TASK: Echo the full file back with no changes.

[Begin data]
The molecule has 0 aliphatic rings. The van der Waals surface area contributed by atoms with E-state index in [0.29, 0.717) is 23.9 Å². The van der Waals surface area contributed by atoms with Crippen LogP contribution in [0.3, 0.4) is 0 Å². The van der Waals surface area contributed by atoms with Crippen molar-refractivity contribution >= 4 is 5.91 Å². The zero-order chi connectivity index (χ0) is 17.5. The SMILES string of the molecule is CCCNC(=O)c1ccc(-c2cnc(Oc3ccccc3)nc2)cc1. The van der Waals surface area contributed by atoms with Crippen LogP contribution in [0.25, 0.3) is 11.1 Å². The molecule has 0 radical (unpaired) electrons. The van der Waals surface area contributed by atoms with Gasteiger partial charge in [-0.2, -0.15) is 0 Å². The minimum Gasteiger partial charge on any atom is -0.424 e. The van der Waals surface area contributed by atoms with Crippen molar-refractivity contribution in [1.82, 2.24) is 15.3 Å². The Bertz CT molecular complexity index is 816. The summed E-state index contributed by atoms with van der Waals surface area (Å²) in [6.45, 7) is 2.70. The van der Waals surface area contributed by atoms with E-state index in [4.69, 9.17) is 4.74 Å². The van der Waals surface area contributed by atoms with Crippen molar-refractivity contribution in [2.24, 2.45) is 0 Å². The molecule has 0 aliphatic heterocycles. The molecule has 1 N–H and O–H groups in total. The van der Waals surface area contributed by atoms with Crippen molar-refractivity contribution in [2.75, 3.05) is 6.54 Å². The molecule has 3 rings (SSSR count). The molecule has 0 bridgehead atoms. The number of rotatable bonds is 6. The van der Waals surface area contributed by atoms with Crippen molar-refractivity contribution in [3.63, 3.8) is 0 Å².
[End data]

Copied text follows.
The molecule has 0 aliphatic rings. The van der Waals surface area contributed by atoms with E-state index in [0.29, 0.717) is 23.9 Å². The van der Waals surface area contributed by atoms with Crippen LogP contribution in [0.3, 0.4) is 0 Å². The van der Waals surface area contributed by atoms with Crippen molar-refractivity contribution >= 4 is 5.91 Å². The zero-order chi connectivity index (χ0) is 17.5. The SMILES string of the molecule is CCCNC(=O)c1ccc(-c2cnc(Oc3ccccc3)nc2)cc1. The van der Waals surface area contributed by atoms with Crippen LogP contribution in [0.25, 0.3) is 11.1 Å². The molecule has 0 radical (unpaired) electrons. The van der Waals surface area contributed by atoms with Gasteiger partial charge in [-0.2, -0.15) is 0 Å². The minimum Gasteiger partial charge on any atom is -0.424 e. The van der Waals surface area contributed by atoms with Crippen molar-refractivity contribution in [1.82, 2.24) is 15.3 Å². The Bertz CT molecular complexity index is 816. The summed E-state index contributed by atoms with van der Waals surface area (Å²) in [6.45, 7) is 2.70. The van der Waals surface area contributed by atoms with E-state index in [4.69, 9.17) is 4.74 Å². The van der Waals surface area contributed by atoms with Crippen molar-refractivity contribution in [2.24, 2.45) is 0 Å². The molecule has 0 aliphatic heterocycles. The molecule has 1 N–H and O–H groups in total. The van der Waals surface area contributed by atoms with Crippen molar-refractivity contribution in [2.75, 3.05) is 6.54 Å². The molecule has 3 rings (SSSR count). The molecule has 0 bridgehead atoms. The number of rotatable bonds is 6. The van der Waals surface area contributed by atoms with Crippen molar-refractivity contribution in [3.63, 3.8) is 0 Å².